Anionwo: Enugu power distribution’s turnaround commitment

BACK when the Nigeria Electricity Supply Industry (NESI) was dominated by the Power Holding Company of Nigeria (PHCN), which operated as one entity responsible for generation, transmission and distribution of electricity in Nigeria, the quality of service received by electricity customers across the nation was considered unsatisfactory. Investment in power infrastructure was minimal, as was customer service.    

    Ultimately, the Federal Government commenced a process of unbundling and privatizing most of the power industry. This process included separating PHCN into 17 successor companies; five generation companies, 11 distribution companies, and one transmission company; then awarded control of all generation and distribution companies to core investors who were assessed and determined to have demonstrated the best capacity to improve the performance of the sector. 

    In a landmark moment, the FGN handed over the privatized companies to the winning bidders on November 1, 2013 and it became easier for electricity consumers in Nigeria to hold someone accountable for the quality of service they received in their homes, businesses and communities. The electricity distribution companies instantly became the face of the NESI for all consumers and, by default, the entity responsible for the shortcomings of the entire industry. 

    If the gas suppliers to the generation companies fail to supply enough gas to generate sufficient electricity for the nation and some consumers have to go without electricity supply, the distribution company is held accountable. If the electricity generation capacity in Nigeria is inadequate to generate enough electricity for all consumers and some consumers have to go without electricity supply, the distribution company is held accountable. If the transmission company is unable to deliver all the electricity required into a licence area and some consumers have to go without power, the distribution company is held accountable. If a vandal steals equipment from the distribution company’s network and this leads to loss of electricity supply to its customers, the distribution company is held accountable. If the distribution company is unable to convert its distribution network, which has suffered from bad maintenance, poor design and corruption for decades, into a world class distribution network – with enough meters and transformers – within 18 months, the distribution company is held accountable. If the regulator approves an increase to the prevailing electricity tariffs, the distribution company is held accountable, even if the tariff increase will go to cover costs incurred by gas suppliers, generation companies, transmission company and the regulator.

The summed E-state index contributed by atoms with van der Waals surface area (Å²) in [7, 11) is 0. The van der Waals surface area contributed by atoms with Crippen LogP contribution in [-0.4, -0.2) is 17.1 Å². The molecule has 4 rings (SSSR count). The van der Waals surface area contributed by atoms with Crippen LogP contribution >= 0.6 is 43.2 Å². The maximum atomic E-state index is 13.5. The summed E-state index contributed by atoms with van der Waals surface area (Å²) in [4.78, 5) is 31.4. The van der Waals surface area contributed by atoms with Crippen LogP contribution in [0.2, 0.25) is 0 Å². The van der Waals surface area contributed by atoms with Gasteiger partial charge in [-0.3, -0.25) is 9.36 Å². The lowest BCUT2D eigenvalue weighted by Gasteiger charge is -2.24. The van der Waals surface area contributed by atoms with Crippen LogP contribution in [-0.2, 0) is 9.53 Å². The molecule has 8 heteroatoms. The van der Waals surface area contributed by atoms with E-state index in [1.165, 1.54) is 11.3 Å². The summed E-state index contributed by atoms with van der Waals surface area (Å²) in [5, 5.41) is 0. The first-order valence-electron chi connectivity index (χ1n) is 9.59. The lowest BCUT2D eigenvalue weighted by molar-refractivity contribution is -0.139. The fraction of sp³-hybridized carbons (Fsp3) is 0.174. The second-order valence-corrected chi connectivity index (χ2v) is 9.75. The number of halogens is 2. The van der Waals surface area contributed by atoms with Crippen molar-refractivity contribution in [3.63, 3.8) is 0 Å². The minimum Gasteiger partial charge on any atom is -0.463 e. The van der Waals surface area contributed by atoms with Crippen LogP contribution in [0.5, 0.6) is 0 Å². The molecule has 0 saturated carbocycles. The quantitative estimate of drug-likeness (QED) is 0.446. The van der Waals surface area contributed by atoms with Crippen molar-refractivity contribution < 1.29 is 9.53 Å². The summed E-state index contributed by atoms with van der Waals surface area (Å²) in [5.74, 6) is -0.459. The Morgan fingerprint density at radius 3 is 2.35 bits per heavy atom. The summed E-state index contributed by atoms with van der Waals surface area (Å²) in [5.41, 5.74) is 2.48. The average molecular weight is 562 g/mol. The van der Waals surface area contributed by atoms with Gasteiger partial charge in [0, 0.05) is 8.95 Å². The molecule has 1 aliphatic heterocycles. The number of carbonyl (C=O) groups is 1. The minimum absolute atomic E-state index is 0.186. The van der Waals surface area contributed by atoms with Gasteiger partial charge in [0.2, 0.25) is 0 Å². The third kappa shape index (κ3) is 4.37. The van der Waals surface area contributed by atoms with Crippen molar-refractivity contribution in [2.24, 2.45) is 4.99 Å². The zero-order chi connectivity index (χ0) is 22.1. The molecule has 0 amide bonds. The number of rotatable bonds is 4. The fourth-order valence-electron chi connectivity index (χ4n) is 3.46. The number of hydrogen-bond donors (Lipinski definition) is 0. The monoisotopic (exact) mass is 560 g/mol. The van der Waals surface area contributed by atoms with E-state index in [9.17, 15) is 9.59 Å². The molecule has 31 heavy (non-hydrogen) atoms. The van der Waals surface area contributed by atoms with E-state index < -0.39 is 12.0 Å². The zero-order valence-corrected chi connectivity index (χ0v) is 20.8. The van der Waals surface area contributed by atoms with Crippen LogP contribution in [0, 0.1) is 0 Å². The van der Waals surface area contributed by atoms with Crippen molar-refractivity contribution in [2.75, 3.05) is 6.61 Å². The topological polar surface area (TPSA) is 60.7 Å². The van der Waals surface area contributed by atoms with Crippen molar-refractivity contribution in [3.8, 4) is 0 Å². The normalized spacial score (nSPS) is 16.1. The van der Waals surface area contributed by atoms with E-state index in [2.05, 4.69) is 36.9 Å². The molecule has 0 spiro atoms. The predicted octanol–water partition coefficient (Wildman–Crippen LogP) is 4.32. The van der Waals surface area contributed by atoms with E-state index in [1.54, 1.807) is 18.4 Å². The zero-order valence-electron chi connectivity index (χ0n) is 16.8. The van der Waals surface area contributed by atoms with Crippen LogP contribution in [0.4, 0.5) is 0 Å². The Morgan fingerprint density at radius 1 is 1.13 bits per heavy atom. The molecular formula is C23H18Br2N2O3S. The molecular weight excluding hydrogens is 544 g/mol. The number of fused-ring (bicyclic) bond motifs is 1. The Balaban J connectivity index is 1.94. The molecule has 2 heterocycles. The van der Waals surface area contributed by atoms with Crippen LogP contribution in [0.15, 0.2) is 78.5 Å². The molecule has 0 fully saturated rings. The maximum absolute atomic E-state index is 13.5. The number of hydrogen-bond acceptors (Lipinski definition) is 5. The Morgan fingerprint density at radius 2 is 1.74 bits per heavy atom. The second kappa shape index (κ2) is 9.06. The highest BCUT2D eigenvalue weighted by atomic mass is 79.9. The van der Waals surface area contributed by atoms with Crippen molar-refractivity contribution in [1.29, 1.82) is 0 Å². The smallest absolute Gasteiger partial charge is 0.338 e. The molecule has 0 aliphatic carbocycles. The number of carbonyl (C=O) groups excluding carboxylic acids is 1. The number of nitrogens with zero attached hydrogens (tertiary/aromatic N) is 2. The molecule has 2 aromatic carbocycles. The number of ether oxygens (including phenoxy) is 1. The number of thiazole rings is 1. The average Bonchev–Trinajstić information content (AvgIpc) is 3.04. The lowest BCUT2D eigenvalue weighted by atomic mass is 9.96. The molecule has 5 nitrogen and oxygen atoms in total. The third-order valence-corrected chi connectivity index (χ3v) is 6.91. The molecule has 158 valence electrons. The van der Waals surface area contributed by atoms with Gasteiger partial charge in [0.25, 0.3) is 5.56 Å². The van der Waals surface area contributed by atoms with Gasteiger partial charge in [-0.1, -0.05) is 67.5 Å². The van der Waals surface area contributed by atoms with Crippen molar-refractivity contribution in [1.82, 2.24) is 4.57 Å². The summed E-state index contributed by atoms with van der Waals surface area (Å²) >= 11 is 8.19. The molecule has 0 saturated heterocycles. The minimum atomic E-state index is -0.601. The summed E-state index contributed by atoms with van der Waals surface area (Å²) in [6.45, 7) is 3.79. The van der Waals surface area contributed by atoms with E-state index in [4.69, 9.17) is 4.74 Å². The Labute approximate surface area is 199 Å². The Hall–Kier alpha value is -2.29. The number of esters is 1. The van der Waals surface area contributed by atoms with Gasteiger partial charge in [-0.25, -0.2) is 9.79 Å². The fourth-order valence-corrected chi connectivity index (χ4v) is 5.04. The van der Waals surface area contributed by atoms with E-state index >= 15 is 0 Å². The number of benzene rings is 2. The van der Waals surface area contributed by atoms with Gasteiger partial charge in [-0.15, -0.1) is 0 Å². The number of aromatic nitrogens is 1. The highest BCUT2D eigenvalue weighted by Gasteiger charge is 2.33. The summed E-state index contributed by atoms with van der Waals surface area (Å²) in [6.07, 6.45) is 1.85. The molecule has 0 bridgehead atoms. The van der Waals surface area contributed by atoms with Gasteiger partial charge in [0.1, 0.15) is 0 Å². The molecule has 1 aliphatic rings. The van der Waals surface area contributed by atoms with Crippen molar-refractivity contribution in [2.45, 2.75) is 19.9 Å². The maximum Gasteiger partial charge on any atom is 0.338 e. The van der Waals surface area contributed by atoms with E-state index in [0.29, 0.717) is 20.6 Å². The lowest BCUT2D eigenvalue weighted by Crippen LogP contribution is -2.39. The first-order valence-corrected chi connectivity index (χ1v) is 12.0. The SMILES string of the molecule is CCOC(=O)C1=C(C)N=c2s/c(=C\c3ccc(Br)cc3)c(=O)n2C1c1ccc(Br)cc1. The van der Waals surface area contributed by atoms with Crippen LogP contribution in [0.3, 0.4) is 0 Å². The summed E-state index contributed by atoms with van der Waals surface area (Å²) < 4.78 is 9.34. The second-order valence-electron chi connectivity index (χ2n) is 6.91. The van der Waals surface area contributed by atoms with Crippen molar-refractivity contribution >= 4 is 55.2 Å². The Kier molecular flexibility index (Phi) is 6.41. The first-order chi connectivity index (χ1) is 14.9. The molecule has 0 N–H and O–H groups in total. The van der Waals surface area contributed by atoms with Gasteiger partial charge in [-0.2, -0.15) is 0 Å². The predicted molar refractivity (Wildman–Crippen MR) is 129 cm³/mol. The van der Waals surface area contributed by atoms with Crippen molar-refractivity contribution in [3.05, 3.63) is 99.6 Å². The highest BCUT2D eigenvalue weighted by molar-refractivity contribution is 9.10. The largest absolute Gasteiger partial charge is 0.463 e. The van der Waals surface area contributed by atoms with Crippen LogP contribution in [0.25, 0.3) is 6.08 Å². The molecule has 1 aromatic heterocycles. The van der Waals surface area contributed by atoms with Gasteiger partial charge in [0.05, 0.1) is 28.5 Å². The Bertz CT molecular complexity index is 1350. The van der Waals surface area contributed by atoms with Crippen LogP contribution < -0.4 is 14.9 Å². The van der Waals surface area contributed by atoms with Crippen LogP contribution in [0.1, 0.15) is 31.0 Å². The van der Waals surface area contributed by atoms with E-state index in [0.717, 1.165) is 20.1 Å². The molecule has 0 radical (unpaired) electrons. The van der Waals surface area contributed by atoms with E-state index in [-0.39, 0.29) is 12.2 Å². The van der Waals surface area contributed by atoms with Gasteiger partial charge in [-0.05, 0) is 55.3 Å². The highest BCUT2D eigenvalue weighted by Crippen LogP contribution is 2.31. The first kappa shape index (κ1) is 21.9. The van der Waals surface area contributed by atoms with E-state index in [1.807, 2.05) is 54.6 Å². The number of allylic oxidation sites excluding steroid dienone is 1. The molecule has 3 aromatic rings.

Enugu Electricity Distribution Plc (EEDC), the distribution company with a licensce area that covers Abia, Anambra, Enugu, Ebonyi and Imo State, was handed over to Interstate Electrics Limited on November 1, 2013. IEL’s bid was selected as the winning bid for EEDC because it presented the best turnaround plan and loss reduction commitment in accordance with the established terms of reference based on the assessment of the responsible agencies and constituted authorities. IEL promptly reinforced the management of EEDC and immediately embarked on its turnaround plan to address all the issues that it is being held accountable for. Under IEL’s ownership and the new management team, EEDC has made significant improvement in the electricity distribution network and business for the benefit of all customers in the Southeast.  It has dramatically improved the quality of staff, implemented a rigorous training programme, and enforced its #1 policy of integrity strictly. As a result, performance is now being measured closely and continuously improved. Outages are less frequent and fault clearance is attended to more quickly. Over 400 new transformers have been installed. Procurement practices are all competitively bid with awards only going to qualified companies who win on the basis of price and quality. The company is in the final stages of planning a comprehensive meter deployment that will give all its customers reliable prepaid meters, with most of them having two-way communications capability.

   It is unfortunate that a losing bidder in the EEDC privatization transaction has refused to accept its fate but has resorted to court action to challenge the new management’s efforts. This same bidder also lost the bid for another Generation Company for reasons bordering on conflict of interest and has remained obsessed with its loss of EEDC. This obsession drives its propaganda and media attacks aimed at stopping the objectives of the new management. While this matter is being addressed in the court of law, certain critics have also commenced unfair public harassment over IEL’s ownership and acquisition of EEDC without regard to the improvements the new management have made in the performance of the company and its demonstrated ability to improve the company. 

     Nevertheless, EEDC needs to continue to assure its customers that as it moves further in the implementation of its turnaround plan, under the supervision of the Bureau of Public Enterprises and the Nigerian Electricity Regulatory Commission, they will enjoy improved service and more reliable electricity supply in their homes, businesses and communities.

 • Anionwo is Head  of Communication, EEDC, Enugu. 



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